Schedule reliability is one of the many competitive elements in this industry, and as such, the relative performance of the shipping lines provides a view of their competitive positioning.
In a market that is at times accused of being purely a commodity, the relative performance of the shipping lines does indeed show quite a level of differentiation. This is not only true when comparing the shipping lines against each other but also when looking at the long-term trends for the individual lines themselves.
An interesting aspect however, was that while there was a lot of differentiation in the early part of the last decade (between 2012-2015), but when the industry became severely loss-making (most notably the price war culminating in 2016), this led to a temporary elimination of this differentiation. In the last few years, ever since freight rates started going through the roof, we saw the difference between the most and least reliable of the 10 largest shipping lines start to increase again. This is shown in the figure below.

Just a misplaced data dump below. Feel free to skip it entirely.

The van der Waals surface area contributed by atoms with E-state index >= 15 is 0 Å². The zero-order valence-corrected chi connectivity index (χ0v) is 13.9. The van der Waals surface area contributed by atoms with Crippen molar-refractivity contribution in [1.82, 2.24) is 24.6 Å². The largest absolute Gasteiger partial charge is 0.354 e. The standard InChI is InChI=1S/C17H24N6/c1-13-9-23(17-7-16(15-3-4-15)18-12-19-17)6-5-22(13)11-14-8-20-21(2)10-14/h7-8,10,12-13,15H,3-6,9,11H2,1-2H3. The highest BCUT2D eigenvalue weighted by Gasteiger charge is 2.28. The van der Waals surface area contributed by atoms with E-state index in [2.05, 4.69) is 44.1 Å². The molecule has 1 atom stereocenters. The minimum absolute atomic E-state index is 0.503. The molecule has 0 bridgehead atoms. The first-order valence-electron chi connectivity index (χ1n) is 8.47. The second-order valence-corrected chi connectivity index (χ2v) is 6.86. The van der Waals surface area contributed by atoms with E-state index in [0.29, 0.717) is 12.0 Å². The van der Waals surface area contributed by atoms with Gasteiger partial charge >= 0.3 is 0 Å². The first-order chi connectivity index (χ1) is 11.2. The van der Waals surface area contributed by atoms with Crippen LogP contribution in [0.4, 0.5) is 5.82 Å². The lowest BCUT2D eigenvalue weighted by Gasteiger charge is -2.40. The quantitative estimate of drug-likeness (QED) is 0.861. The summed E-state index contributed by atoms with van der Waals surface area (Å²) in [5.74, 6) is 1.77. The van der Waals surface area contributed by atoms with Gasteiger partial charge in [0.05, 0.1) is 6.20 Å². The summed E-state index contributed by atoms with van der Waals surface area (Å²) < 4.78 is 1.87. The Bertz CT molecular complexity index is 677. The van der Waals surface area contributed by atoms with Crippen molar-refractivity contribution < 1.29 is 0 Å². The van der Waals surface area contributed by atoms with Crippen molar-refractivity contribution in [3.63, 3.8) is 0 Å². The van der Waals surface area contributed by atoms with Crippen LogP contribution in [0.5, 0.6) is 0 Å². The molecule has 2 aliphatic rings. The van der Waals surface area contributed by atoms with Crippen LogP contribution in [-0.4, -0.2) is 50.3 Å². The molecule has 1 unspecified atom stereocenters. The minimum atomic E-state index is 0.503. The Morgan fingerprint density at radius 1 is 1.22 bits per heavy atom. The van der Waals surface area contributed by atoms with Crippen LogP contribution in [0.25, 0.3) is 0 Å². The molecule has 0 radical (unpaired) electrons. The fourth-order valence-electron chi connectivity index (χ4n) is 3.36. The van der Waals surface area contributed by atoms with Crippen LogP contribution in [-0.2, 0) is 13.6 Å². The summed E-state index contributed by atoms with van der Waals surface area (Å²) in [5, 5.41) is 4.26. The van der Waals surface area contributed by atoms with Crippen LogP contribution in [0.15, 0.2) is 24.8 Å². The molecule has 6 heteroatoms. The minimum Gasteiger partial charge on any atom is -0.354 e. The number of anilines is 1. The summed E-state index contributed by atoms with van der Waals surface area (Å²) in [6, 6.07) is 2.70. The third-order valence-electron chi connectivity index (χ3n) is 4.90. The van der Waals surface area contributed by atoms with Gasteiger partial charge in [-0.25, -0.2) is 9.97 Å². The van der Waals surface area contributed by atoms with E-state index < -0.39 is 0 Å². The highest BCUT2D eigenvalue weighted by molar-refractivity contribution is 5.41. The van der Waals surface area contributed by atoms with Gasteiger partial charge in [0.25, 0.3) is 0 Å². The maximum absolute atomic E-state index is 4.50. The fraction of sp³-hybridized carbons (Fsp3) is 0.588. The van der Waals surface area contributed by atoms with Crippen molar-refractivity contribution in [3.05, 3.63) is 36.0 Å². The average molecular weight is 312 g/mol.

In essence, it would appear that in favorable market conditions, we tend to see a larger diversity in reliability performance, whereas, in times of economic pressure, this leads to a much more uniform performance across the carriers. This leads us to the conclusion that shippers who want diversity in service offerings should, therefore, not hope for markets with extremely low freight rates, as we would most likely see a reversal to 2016-2017, where the difference between the most and least reliable top-10 shipping line had dropped closer to 5%.
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